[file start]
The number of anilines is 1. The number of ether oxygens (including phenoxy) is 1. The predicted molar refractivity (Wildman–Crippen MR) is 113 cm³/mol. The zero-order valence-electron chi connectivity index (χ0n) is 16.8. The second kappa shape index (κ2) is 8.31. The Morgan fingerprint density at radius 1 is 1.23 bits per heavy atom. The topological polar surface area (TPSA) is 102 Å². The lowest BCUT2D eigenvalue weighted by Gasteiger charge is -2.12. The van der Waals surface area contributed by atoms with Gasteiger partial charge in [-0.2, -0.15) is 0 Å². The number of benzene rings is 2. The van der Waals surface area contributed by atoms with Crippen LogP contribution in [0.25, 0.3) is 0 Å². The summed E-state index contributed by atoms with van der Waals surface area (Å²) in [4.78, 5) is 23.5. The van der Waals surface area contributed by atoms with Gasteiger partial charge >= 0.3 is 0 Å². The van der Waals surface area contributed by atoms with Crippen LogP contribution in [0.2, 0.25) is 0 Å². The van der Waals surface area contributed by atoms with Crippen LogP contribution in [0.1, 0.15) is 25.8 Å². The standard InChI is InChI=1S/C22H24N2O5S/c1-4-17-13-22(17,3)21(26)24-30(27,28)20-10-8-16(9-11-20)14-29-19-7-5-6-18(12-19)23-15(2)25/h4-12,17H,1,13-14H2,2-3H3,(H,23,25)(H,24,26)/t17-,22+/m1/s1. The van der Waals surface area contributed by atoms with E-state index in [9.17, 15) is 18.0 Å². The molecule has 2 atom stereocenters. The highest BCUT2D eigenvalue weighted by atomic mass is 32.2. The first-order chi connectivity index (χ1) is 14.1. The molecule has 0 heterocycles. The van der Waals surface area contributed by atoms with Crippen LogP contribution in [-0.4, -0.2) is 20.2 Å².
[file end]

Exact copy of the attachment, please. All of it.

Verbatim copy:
The number of anilines is 1. The number of ether oxygens (including phenoxy) is 1. The predicted molar refractivity (Wildman–Crippen MR) is 113 cm³/mol. The zero-order valence-electron chi connectivity index (χ0n) is 16.8. The second kappa shape index (κ2) is 8.31. The Morgan fingerprint density at radius 1 is 1.23 bits per heavy atom. The topological polar surface area (TPSA) is 102 Å². The lowest BCUT2D eigenvalue weighted by Gasteiger charge is -2.12. The van der Waals surface area contributed by atoms with Gasteiger partial charge in [-0.2, -0.15) is 0 Å². The number of benzene rings is 2. The van der Waals surface area contributed by atoms with Crippen LogP contribution in [0.25, 0.3) is 0 Å². The summed E-state index contributed by atoms with van der Waals surface area (Å²) in [4.78, 5) is 23.5. The van der Waals surface area contributed by atoms with Gasteiger partial charge >= 0.3 is 0 Å². The van der Waals surface area contributed by atoms with Crippen LogP contribution in [0.2, 0.25) is 0 Å². The van der Waals surface area contributed by atoms with Crippen LogP contribution in [0.1, 0.15) is 25.8 Å². The standard InChI is InChI=1S/C22H24N2O5S/c1-4-17-13-22(17,3)21(26)24-30(27,28)20-10-8-16(9-11-20)14-29-19-7-5-6-18(12-19)23-15(2)25/h4-12,17H,1,13-14H2,2-3H3,(H,23,25)(H,24,26)/t17-,22+/m1/s1. The van der Waals surface area contributed by atoms with E-state index in [9.17, 15) is 18.0 Å². The molecule has 2 atom stereocenters. The highest BCUT2D eigenvalue weighted by atomic mass is 32.2. The first-order chi connectivity index (χ1) is 14.1. The molecule has 0 heterocycles. The van der Waals surface area contributed by atoms with Crippen LogP contribution in [-0.4, -0.2) is 20.2 Å².